There's a good chance you saw someone you know post the hashtag #MeToo on social media this weekend. In response to the growing number of women coming forward about Harvey Weinstein, people have been using #MeToo as a way to share their own experiences with sexual assault and/or harassment, and to "give people a sense of the magnitude of the problem," as Alyssa Milano wrote on Twitter.
Using the simple hashtag gives people an opportunity to share their experiences without disclosing all the details of what happened to them, which can be empowering for some people, says Rachel Goldsmith, LCSW-R, associate vice president for the Domestic Violence Shelter Programs at Safe Horizon. "But I want to caution us not to think better or worse of someone who chooses not to participate in this," Goldsmith says. And as people on Twitter have pointed out, just because someone posted #MeToo, that doesn't necessarily mean that they're ready to share their whole story. "It's important that survivors are given choices to do what they want to and disclose when they choose to in their lives," Goldsmith says.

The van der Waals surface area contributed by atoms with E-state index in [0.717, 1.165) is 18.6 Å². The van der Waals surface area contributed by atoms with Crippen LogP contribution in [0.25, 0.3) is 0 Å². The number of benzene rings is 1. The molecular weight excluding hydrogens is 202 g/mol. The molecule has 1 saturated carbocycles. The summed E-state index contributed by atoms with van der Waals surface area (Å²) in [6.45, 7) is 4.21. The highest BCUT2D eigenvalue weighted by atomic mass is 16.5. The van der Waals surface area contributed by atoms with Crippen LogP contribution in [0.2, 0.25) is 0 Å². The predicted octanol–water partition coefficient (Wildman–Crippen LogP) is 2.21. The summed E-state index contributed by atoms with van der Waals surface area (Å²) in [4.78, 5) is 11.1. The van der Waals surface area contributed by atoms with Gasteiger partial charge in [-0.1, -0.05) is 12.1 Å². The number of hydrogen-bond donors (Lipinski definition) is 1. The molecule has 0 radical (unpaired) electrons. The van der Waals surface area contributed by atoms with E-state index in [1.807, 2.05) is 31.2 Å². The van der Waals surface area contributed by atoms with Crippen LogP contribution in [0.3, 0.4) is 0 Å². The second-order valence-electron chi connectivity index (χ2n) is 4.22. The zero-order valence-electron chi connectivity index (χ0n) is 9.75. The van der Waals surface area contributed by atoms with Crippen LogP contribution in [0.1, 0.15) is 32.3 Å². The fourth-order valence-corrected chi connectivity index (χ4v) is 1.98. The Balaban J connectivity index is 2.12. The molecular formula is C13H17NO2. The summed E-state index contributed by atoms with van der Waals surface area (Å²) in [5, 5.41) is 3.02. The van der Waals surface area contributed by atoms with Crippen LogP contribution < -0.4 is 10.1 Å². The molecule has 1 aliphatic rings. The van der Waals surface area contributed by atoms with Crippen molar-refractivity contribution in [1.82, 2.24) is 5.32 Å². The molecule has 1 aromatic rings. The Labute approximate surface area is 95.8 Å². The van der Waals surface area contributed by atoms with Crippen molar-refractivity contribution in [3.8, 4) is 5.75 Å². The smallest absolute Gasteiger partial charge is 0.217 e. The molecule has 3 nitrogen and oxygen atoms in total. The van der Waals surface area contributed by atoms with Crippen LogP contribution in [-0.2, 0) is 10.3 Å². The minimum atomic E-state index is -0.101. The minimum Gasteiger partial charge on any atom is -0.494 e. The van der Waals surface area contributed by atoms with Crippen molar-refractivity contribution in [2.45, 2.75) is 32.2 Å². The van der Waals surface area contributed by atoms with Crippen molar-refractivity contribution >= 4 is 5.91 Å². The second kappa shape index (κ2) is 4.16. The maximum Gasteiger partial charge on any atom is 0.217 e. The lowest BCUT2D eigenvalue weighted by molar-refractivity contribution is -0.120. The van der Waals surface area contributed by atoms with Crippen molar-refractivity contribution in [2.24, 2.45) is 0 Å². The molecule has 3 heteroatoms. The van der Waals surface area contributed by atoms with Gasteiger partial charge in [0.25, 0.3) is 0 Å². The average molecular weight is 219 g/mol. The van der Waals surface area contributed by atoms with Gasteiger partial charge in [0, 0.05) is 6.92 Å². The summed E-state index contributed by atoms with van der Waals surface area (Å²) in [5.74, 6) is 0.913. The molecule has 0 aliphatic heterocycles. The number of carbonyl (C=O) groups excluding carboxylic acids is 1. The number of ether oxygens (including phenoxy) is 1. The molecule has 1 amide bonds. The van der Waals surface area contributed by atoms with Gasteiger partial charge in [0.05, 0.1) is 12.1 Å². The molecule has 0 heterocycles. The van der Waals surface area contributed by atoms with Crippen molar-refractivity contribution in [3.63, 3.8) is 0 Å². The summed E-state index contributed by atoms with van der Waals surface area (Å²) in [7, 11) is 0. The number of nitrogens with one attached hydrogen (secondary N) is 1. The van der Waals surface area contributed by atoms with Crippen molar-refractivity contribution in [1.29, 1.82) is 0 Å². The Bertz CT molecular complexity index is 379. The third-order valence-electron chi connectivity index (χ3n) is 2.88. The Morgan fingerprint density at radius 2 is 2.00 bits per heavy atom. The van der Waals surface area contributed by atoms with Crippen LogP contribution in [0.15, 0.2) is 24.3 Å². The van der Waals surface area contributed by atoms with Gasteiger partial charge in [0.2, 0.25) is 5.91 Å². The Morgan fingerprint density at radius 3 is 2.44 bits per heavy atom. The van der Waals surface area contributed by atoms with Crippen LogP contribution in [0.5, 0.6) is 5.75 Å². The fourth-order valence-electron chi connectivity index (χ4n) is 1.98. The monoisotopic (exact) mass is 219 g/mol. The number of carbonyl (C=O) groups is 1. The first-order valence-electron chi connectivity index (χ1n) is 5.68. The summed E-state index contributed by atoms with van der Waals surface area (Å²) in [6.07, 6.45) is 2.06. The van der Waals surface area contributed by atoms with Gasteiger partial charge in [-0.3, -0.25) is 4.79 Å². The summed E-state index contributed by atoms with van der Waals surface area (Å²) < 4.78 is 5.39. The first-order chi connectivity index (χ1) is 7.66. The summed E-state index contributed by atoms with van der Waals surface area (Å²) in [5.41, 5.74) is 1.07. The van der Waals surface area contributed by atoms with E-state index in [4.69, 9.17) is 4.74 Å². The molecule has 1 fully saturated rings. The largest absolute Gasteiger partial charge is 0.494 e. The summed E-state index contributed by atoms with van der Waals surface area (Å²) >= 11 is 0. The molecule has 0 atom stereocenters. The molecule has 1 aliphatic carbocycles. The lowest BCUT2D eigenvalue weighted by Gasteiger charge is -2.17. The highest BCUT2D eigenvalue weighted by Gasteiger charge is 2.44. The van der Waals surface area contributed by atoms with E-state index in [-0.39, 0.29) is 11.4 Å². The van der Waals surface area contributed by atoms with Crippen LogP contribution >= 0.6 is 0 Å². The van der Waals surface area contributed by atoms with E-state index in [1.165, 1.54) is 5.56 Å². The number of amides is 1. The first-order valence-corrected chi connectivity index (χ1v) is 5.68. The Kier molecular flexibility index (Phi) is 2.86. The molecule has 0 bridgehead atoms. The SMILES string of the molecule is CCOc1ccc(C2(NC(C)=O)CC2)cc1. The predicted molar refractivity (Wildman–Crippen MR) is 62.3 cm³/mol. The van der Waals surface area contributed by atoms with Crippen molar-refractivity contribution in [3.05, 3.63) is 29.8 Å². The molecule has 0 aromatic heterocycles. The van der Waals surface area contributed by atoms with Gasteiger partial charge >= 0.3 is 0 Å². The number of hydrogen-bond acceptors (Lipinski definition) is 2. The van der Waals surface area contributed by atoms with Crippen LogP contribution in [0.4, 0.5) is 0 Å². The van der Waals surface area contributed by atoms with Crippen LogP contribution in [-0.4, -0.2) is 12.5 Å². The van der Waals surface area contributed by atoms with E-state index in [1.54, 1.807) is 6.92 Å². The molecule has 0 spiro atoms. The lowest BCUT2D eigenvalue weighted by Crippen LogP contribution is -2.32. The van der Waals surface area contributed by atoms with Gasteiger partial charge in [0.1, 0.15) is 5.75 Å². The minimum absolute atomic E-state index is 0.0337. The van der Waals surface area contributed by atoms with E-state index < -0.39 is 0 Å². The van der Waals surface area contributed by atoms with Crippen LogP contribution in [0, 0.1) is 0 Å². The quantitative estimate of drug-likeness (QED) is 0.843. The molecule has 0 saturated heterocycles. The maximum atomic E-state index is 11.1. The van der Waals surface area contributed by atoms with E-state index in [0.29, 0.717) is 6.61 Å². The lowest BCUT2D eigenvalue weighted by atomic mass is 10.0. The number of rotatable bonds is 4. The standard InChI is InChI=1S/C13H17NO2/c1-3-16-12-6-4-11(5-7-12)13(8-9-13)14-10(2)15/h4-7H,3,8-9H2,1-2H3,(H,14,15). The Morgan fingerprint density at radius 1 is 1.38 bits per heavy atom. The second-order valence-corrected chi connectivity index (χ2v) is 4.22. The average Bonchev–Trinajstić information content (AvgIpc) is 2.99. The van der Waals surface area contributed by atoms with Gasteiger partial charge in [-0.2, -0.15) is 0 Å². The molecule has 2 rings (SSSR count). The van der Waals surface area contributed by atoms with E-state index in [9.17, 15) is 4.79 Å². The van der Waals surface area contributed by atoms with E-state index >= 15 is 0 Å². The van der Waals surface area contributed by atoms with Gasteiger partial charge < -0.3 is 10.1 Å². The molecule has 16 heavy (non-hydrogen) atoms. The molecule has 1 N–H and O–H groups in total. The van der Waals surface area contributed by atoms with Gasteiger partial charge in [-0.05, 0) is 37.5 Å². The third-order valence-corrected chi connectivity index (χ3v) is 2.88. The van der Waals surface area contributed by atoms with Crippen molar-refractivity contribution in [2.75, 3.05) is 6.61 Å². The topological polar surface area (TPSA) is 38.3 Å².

Of course, it can be jarring to see people you know — friends, family members, distant acquaintances, coworkers — coming forward about their experiences with sexual assault or harassment on social media. "It's not always easy to know what to say when someone tells you they've experienced sexual assault or harassment, especially if that person is a friend or loved one," says Sara McGovern, a spokesperson for the Rape, Abuse & Incest National Network (RAINN).
So, ahead are some tips from Goldsmith and McGovern for how to handle the tough but important conversations sparked by #MeToo.